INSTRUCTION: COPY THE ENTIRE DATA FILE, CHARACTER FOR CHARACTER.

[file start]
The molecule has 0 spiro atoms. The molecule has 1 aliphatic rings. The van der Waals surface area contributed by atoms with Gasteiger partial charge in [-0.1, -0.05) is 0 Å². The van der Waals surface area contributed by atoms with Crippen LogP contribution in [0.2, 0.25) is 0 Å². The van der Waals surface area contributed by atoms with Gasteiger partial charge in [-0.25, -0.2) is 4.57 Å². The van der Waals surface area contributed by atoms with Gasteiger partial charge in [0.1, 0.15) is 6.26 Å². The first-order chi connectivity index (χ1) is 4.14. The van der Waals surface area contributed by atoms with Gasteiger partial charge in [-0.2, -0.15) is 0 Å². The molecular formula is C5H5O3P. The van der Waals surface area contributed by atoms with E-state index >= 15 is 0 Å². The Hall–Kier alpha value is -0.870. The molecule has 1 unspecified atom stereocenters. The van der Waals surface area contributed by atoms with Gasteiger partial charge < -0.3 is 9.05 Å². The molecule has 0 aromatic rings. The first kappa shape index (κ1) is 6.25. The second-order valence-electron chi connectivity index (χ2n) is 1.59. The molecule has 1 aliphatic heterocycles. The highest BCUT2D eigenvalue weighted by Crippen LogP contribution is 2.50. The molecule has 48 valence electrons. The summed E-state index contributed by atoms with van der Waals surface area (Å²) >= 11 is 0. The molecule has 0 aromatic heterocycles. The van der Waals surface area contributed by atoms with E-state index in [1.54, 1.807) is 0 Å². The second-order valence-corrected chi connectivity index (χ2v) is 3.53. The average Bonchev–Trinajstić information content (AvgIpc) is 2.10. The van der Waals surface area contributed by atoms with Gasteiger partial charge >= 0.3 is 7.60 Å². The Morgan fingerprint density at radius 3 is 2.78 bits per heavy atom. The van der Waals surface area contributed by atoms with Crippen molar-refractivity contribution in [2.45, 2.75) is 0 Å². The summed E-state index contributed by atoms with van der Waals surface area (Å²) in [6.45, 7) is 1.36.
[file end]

The molecule has 0 spiro atoms. The molecule has 1 aliphatic rings. The van der Waals surface area contributed by atoms with Gasteiger partial charge in [-0.1, -0.05) is 0 Å². The van der Waals surface area contributed by atoms with Crippen LogP contribution in [0.2, 0.25) is 0 Å². The van der Waals surface area contributed by atoms with Gasteiger partial charge in [-0.25, -0.2) is 4.57 Å². The van der Waals surface area contributed by atoms with Gasteiger partial charge in [0.1, 0.15) is 6.26 Å². The first-order chi connectivity index (χ1) is 4.14. The van der Waals surface area contributed by atoms with Gasteiger partial charge in [-0.2, -0.15) is 0 Å². The molecular formula is C5H5O3P. The van der Waals surface area contributed by atoms with E-state index >= 15 is 0 Å². The Hall–Kier alpha value is -0.870. The molecule has 1 unspecified atom stereocenters. The van der Waals surface area contributed by atoms with Gasteiger partial charge < -0.3 is 9.05 Å². The molecule has 0 aromatic rings. The first kappa shape index (κ1) is 6.25. The second-order valence-electron chi connectivity index (χ2n) is 1.59. The molecule has 1 aliphatic heterocycles. The highest BCUT2D eigenvalue weighted by Crippen LogP contribution is 2.50. The molecule has 48 valence electrons. The summed E-state index contributed by atoms with van der Waals surface area (Å²) >= 11 is 0. The molecule has 0 aromatic heterocycles. The van der Waals surface area contributed by atoms with E-state index in [1.54, 1.807) is 0 Å². The second-order valence-corrected chi connectivity index (χ2v) is 3.53. The average Bonchev–Trinajstić information content (AvgIpc) is 2.10. The van der Waals surface area contributed by atoms with Gasteiger partial charge >= 0.3 is 7.60 Å². The Morgan fingerprint density at radius 3 is 2.78 bits per heavy atom. The van der Waals surface area contributed by atoms with Crippen molar-refractivity contribution in [2.45, 2.75) is 0 Å². The summed E-state index contributed by atoms with van der Waals surface area (Å²) in [6.45, 7) is 1.36.